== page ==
Anti-American sentiment in the Arab world
By Wolf Blitzer
DOHA, Qatar (CNN) -- Over the past two decades, almost every time U.S. military forces have been called into action to risk their lives and limbs, it's been on behalf of Muslims, whether to assist the Afghan mujahadeen or freedom fighters during the Soviet invasion of the 1980s; to liberate Kuwait following the Iraqi invasion in 1990; to help Somali Muslims suffering at the hands of a warlord in Mogadishu; to help Muslims first in Bosnia and then in Kosovo who faced a Serb onslaught; or more recently, to liberate Afghanistan from its Taliban and al Qaeda rulers.
So why is the U.S. military despised by so many Muslims? We asked Dr. Abdulla Al-Khulaifi, president, University of Qatar. "I think the Palestinian issue is the biggest," he said. "This is a 52-year-old question -- 5 to 6 million people are concerned on a daily basis and 200 to 300 million or a billion Muslims are concerned about it."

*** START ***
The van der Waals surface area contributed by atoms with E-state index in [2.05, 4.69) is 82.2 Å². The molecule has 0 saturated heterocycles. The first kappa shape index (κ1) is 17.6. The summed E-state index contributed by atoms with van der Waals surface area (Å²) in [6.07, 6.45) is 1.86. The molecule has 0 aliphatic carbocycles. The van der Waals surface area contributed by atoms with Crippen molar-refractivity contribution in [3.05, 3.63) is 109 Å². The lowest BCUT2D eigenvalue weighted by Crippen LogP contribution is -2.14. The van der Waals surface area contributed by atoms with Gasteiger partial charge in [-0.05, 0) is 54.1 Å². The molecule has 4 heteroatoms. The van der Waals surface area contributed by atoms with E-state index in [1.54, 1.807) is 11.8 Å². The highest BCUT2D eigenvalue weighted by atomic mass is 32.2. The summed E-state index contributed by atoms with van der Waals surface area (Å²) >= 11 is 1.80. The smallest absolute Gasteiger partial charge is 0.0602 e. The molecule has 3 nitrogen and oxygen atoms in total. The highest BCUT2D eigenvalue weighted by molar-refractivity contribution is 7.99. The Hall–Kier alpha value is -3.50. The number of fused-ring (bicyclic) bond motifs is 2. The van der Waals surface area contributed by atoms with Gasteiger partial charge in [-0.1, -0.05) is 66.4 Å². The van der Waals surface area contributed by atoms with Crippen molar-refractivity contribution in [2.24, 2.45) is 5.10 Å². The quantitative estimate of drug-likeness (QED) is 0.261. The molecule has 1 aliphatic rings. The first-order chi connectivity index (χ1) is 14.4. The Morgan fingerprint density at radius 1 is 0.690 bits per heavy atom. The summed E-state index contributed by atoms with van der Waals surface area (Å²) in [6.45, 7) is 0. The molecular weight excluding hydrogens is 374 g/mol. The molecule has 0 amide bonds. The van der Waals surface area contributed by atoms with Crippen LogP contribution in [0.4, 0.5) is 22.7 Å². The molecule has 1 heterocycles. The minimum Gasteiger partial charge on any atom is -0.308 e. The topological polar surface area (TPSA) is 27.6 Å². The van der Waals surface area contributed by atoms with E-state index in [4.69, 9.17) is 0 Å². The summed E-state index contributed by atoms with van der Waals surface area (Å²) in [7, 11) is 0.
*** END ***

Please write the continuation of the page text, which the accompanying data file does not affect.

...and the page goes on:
That is the short answer -- heard over and over, especially in the Arab world. They blame the United States for Israel's policies toward the Palestinians.
In the process, the United States gets virtually no credit for helping Muslims, and even when President Bush goes out of his way to express support for Muslims -- as he did the other day during a visit to a Washington mosque -- his actions are dismissed as window dressing.
This strange relationship between the United States and the Muslim world has a direct impact on U.S. military strategy as far as a possible war with Iraq is concerned. And that certainly is being felt here in Qatar.
U.S. Central Command Gen. Tommy Franks -- who's putting the finishing touches on an Iraqi war plan during current war games in Qatar -- is constantly being forced to remind Arabs that the United States is their friend -- not their foe. But that is clearly an uphill struggle.
"We're a symbol of America," says retired U.S. Air Force Major Gen. Donald Shepperd. "And we're there. We are armed. And we're in their country. That makes us easy to hate."